To say that the Cold War shaped Russian President Vladimir Putin and the 21st-century Kremlin is an understatement. Putin has consistently used the skills and contacts he developed during his KGB career to cement control internally and battle foes abroad. Putin describes himself as a proud “Chekist,” referring to Lenin’s bloody, repressive, and brutal secret police, and celebrates the organization’s birthday every December; he once commented, “There is no such thing as a former KGB man.” It is therefore fair to look at modern-day Russia as the world’s first intelligence-state, and to interpret many of Putin’s actions as those of a superpowered spy chief.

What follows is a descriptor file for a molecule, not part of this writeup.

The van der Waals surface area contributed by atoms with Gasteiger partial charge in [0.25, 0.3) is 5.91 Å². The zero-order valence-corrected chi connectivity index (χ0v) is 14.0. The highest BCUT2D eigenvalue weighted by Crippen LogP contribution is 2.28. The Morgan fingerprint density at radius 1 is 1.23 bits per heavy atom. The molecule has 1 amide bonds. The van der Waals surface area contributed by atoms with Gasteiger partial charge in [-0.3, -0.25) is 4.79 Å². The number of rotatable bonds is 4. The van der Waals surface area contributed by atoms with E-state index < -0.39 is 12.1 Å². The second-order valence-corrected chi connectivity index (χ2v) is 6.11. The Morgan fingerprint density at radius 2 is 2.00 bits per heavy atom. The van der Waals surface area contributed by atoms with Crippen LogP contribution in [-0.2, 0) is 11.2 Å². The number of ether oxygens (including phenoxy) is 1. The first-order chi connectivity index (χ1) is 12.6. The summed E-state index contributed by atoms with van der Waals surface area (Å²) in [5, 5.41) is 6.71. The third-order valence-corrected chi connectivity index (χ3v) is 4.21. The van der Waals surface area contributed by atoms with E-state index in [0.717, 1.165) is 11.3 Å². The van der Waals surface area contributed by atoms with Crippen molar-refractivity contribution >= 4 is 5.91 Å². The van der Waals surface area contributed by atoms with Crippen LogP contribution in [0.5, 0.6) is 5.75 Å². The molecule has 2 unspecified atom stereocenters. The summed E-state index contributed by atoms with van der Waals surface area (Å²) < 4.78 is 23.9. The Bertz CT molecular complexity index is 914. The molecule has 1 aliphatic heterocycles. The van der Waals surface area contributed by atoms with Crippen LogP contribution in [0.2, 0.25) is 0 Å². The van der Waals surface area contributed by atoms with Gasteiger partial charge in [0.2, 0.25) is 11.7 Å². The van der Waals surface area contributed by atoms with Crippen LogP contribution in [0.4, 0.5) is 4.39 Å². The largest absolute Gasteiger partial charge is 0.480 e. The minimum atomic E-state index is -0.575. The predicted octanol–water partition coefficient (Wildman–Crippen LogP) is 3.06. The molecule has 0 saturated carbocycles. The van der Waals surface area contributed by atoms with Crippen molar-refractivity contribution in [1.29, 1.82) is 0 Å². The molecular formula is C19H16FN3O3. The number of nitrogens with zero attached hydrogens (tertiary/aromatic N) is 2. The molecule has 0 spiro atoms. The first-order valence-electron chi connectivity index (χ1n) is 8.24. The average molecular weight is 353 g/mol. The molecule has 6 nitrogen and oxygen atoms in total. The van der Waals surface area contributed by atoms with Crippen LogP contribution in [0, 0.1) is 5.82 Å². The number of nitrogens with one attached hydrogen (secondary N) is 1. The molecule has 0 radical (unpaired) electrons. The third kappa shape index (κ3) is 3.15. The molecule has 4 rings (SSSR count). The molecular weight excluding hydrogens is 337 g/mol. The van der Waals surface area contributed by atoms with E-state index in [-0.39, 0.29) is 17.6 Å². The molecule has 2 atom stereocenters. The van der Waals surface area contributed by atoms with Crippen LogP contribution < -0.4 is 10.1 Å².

A case in point is the arrest of Paul Whelan, a U.S. citizen, at an upscale Moscow hotel on December 28. The whole mess fits the profile and pattern of a Cold War KGB setup.
Espionage stings, hostage taking, and efforts to trade the innocent for the guilty were fairly common KGB ploys. When a Soviet spy without diplomatic immunity was arrested and faced prison time, the Kremlin would use its espionage services to stage-manage the taking of a hostage. Francis Jay Crawford, Frederick Barghoorn, and Nicholas Daniloff are a few of the innocent Americans who unknowingly had classified material shoved into their hands immediately prior to an arrest in Moscow. All were held in the notorious Lefortovo Prison in a shameless effort to pressure the United States into releasing guilty Russian spies. Often, this strategy worked.